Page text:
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A reputed leader of the Nuestra Familia prison gang has been indicted in federal court on two counts of murder and other charges for the deaths of two people who were found in a burning apartment in Oakland in September 2011. Henry Cervantes, 48, is charged with two counts of murder in aid of racketeering, conspiracy to commit murder in aid of racketeering, racketeering conspiracy, conspiracy to commit assault with a dangerous weapon and using a fire to commit a felony. In addition, Cervantes, known as “Happy,” is charged with use of a firearm to further a crime of violence, conspiracy to obstruct justice, obstruction of justice, and destruction of an object to obstruct an investigation. Cervantes, who could face the death penalty if he’s convicted, was indicted on Jan. 8. Ten other defendants were originally indicted on Nov. 6 and then named again in the superceding indictment on Jan. 8.
The murder charges stem from the deaths of John Gilbert Navaerette, 73, and 56-year-old Renee Washington, whose bodies were found
when firefighters responded to a blaze at a two-story building in the 3100 block of Coolidge Avenue at about 1 a.m. on Sept. 11, 2011. Navaerette and Washington were found inside a residential unit on the second floor. Their bodies were so disfigured that authorities initially were unable to identify them. An autopsy later revealed that Navaerette and Washington suffered multiple stab wounds and authorities said they believed the fire was set to cover up the crime. Navaerette was a heroin addict who had been convicted of second-degree murder in Alameda County Superior Court on May 22, 1981, for fatally shooting Neil Wesley in the vicinity of 23rd Avenue and East 12th Street in Oakland to support his heroin habit, according to court records. Navaerette was paroled on April 8, 2010, was returned to state prison on Dec. 21, 2010, after he was arrested on an undisclosed matter, and was paroled again on Jan. 21, 2011.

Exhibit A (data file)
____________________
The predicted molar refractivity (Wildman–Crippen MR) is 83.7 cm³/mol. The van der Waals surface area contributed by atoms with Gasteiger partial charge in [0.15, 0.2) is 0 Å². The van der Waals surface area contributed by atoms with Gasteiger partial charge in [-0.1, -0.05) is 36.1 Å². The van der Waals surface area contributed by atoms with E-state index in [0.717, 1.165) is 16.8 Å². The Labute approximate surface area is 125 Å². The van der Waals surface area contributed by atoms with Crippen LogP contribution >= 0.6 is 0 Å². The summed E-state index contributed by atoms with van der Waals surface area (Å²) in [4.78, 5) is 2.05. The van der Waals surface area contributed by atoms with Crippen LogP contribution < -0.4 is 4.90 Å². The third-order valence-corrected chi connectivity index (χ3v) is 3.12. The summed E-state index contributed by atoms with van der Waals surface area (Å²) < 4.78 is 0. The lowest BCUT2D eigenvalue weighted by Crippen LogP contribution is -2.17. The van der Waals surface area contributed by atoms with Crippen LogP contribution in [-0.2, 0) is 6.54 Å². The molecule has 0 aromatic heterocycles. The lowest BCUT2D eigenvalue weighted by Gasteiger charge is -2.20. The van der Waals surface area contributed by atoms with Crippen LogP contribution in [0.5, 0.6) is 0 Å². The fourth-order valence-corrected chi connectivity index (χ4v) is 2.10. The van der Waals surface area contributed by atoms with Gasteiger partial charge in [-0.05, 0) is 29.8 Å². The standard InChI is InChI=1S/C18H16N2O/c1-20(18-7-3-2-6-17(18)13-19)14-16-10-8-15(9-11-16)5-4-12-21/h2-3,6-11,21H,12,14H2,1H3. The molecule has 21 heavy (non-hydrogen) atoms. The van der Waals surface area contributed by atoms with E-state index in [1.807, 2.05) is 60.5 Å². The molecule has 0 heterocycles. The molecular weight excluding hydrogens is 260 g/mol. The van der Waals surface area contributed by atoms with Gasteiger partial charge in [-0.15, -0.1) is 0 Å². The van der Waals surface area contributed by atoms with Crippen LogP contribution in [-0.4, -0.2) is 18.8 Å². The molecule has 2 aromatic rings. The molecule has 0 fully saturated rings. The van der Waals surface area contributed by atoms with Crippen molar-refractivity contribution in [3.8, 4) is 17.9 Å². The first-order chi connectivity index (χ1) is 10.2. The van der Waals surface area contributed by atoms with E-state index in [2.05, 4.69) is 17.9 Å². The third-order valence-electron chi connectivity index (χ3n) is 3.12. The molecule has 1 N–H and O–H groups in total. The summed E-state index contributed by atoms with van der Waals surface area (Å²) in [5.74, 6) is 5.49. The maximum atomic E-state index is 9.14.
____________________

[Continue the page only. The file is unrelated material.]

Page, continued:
The Alameda County District Attorney’s Office charged Cervantes with two counts of murder in October 2011 for the deaths of Navaerette and Washington but Superior Court Judge Carrie Panetta dismissed those charges on Monday at the request of the district attorney’s office, which said it will no longer prosecute Cervantes in the wake of the federal indictment. District Attorney spokeswoman Teresa Drenick today declined to comment on why her office is letting the U.S. Attorney’s Office prosecute the case. The federal indictment alleges that by 2011 Cervantes became the regiment commander for the Nuestra Familia in Oakland and on Sept. 9, 2011, in the vicinity of Coolidge Avenue he fatally stabbed two men with a kitchen knife in furtherance of the prison gang. The indictment, which doesn’t specifically name Navaerette and Washington, said one of the victims “had dropped out of the Nortenos criminal organization.”
The Nortenos gang is an affiliate of the Nuestra Familia, according to the indictment. The indictment alleges that Cervantes enlisted reputed Nortenos members Shane Bowman and Jaime Cervantes to destroy evidence at the murder scene and that on Sept. 10, 2011, Bowman, Jaime Cervantes and a third reputed Nortenos associate, Richard Martinez, set fire to the apartment on Coolidge Avenue “to destroy evidence from the double murder committed the previous day by Henry Cervantes.” Other defendants who have been charged are Alberto Larez, Karl Gray, Peter Cuen, Richie Michelson, Rudy Martinez, Elias Gonzales and Peggy Larez. Henry Cervantes is the only defendant charged with murder in aid of racketeering. Among the charges against the other defendants are conspiracy to commit murder in aid of racketeering, racketeering conspiracy and obstruction of justice. The indictment alleges that Nuestra Familia members commit crimes such as narcotics trafficking, robbery and murder. Cervantes’ attorney, John Philipsborn, declined to comment directly on the charges today, saying only that, “We’re going to investigate this case the same as the last case.”
Philipsborn said Cervantes had also potentially faced the death penalty in a federal case that was filed against him in 2000 but in 2004 he was convicted of a lesser charge of conspiracy to conduct the affairs of an enterprise through a pattern of racketeering activity and sentenced to 10 years in prison. Cervantes was released from custody in April 2010. Cervantes was arraigned in federal court in Oakland on Jan. 17 and is scheduled to return to court on Feb. 14 for a status hearing.
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